We’re actually looking at working with Toyota to install some telematic technology for us. The biggest benefit of that is basically being able to hand over a digital key to a customer. So we can send them a message that they'll be able to digitally open the car without having to go to a counter and see us. Also, being able to track vehicles if they’re stolen. And simple things like being able to track kilometres and having access to that data...it’s huge. Then the next piece is the low-emissions side of things. And, again, Toyota does that really well. With the exception of some commercial stuff pretty much every model comes in a Hybrid.

Toyota for Business
Toyota for Business

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What have been the biggest positives over the last two years?

Everyone’s pulling together to do the best that they can. Last year the suppliers helped us out when we needed to cancel. And it’s the reverse this year, in that we’re working with them. It’s really about that relationship. You’ve really got to work together, and the last two years have shown how well we do that.

What are some simple things small business owners can do to optimise the efficiency of their fleet and keep abreast of change?

One of the things with vehicles, when it comes to efficiency, is to factor in your service intervals. If you’re running a fleet that’s an important one to look at because the more frequent the service intervals the more it’s going to cost you and it’s also more time off the road. So if you can get vehicles with longer service intervals, that’s a big benefit.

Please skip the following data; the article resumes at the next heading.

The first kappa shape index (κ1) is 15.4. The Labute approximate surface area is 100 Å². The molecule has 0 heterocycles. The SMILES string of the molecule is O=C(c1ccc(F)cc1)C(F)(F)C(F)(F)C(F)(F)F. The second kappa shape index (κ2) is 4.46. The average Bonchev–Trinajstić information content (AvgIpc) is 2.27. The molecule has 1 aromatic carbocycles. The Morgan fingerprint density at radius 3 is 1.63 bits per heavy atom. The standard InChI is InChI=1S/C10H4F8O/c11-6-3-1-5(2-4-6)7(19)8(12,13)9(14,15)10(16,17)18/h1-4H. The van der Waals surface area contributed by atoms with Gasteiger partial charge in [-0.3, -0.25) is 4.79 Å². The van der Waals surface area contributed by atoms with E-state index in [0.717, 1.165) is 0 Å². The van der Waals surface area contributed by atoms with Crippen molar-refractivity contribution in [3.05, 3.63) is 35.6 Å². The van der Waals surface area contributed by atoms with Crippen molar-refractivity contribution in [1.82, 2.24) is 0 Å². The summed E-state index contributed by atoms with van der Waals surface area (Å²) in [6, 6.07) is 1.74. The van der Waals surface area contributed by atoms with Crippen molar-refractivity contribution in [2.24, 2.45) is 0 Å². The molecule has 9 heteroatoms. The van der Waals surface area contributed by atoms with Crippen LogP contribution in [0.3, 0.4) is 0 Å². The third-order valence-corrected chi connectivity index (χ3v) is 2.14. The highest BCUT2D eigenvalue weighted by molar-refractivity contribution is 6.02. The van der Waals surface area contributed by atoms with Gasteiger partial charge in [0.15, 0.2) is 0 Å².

Also good to remember, that when it comes to depreciation, cheapest isn’t always best. Toyota is a good example. They’re not the cheapest cars in the market but their residuals hold up. Which actually ends up being cheaper for you when it comes time to sell. That’s critical.

But, I think the biggest things are: one, it’s looking at those residual values and, two, have a good relationship with whoever manages your supply. Those relationships are critical because in times like this, you need each other.

“When it comes to depreciation, cheapest isn’t always best.”

– Michelle Coventry, Fleet Acquisition and Procurement Manager at Hertz

A big thanks to Michelle for taking the time to speak to us. So, in the end, when it comes to running a fleet, it’s important to keep an eye on those service intervals and remember that the cheaper vehicles can actually end up costing you more in the long run. It’s also crucial to maintain solid working relationships with your suppliers. Because we need to work ever more closely together to get the job done.

For more insights on how to keep costs down as you build your fleet, how new technologies fit into the picture, and a closer look at how women are helping shape the trades landscape, read the next instalments in our Women in Fleet series here.


This information provided is of a general nature and for information only. Nothing in this article constitutes or should be considered to constitute legal, taxation or financial advice. Before making a decision about any of the products and services featured on this article, you should consult with your own independent legal, taxation and financial advisors, who can advise you about your personal circumstances.